Micah 7:14 (NLT)
O Lord, protect your people with your shepherd’s staff;
lead your flock, your special possession.
Though they live alone in a thicket
on the heights of Mount Carmel,
let them graze in the fertile pastures of Bashan and Gilead
as they did long ago.
By Chuck Griffin
This particular verse in Micah arises as part of a lament over sin and a longing for better days.
We can process this desire to be led back to the good life on so many levels. As a people, we can always look to aspects of a national past we believe to be better, the good old days, although we do have to be careful. People have a tendency to remember the good and forget the bad.
My wife and I like movies from the 1950s and early 1960s, the ones that fill the screen with images just a little too early for us to have seen with our own eyes. Think of the New York City street scenes in “Breakfast at Tiffany’s,” or Doris Day at the Automat, or Cary Grant in a finely tailored suit. How nice it would be to go back in time and experience all that—without polio, the Korean and Vietnam wars, racism, sexism bordering on misogyny, and those ever-present clouds of cigarette smoke, of course.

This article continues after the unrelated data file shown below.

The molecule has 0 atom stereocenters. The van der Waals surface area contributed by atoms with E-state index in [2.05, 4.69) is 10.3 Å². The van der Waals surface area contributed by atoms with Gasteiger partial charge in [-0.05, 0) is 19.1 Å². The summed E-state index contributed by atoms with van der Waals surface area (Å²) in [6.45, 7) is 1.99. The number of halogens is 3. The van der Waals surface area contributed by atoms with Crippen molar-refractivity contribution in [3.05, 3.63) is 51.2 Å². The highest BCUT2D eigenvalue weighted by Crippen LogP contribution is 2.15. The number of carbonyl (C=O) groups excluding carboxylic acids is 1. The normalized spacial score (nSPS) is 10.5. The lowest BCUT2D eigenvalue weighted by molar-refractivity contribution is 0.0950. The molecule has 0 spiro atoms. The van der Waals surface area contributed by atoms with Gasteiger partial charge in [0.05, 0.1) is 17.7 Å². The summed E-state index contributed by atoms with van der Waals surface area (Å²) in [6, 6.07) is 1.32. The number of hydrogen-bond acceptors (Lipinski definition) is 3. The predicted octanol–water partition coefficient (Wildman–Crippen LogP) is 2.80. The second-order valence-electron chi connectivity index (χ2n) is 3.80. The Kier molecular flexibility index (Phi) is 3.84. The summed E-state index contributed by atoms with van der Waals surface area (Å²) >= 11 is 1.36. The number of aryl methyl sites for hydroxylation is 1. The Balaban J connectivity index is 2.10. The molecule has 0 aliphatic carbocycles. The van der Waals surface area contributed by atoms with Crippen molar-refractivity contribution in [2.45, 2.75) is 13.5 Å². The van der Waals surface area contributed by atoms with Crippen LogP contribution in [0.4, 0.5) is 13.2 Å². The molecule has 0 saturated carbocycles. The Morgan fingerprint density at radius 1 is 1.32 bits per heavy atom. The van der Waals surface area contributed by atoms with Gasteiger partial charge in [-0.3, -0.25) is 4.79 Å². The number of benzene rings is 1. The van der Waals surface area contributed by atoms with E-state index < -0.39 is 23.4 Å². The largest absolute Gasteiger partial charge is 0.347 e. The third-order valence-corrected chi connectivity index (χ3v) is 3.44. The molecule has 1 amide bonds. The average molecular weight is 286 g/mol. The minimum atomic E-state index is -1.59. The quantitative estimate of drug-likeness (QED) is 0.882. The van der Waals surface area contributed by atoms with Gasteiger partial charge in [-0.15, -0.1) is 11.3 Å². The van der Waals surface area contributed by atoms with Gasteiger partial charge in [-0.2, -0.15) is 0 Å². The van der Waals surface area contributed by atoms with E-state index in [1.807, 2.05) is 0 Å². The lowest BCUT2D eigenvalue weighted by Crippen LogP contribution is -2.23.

We can have similar longings on an individual level, too, desiring that “better time,” whenever that might have been—maybe when we were in high school, or first married, or when the kids were little. If we get stuck in that longing, the here-and-now can seem very much like a briar-filled thicket.
We cannot go back in time, and we probably would not want to do so, were we to think it through. What we can do is take the best of our past experiences, as a people or as a person, and find a way to carry what we learn from them forward. That’s where this verse from Micah becomes useful.
Followers of God know that the best of times always happen in conjunction with a deep relationship with God. When we are with God, we are tapping into promises of eternal joy, timeless truths that color any present moment for the better.
Whatever thicket we find ourselves in, God can lead us out, usually through fellowship with others who follow God. The Great Shepherd has even gone to the cross so we can forever escape the deadly consequences of sin.
Lord, as we walk with you, give us great optimism for the future, knowing you are leading us toward fertile pastures. Amen.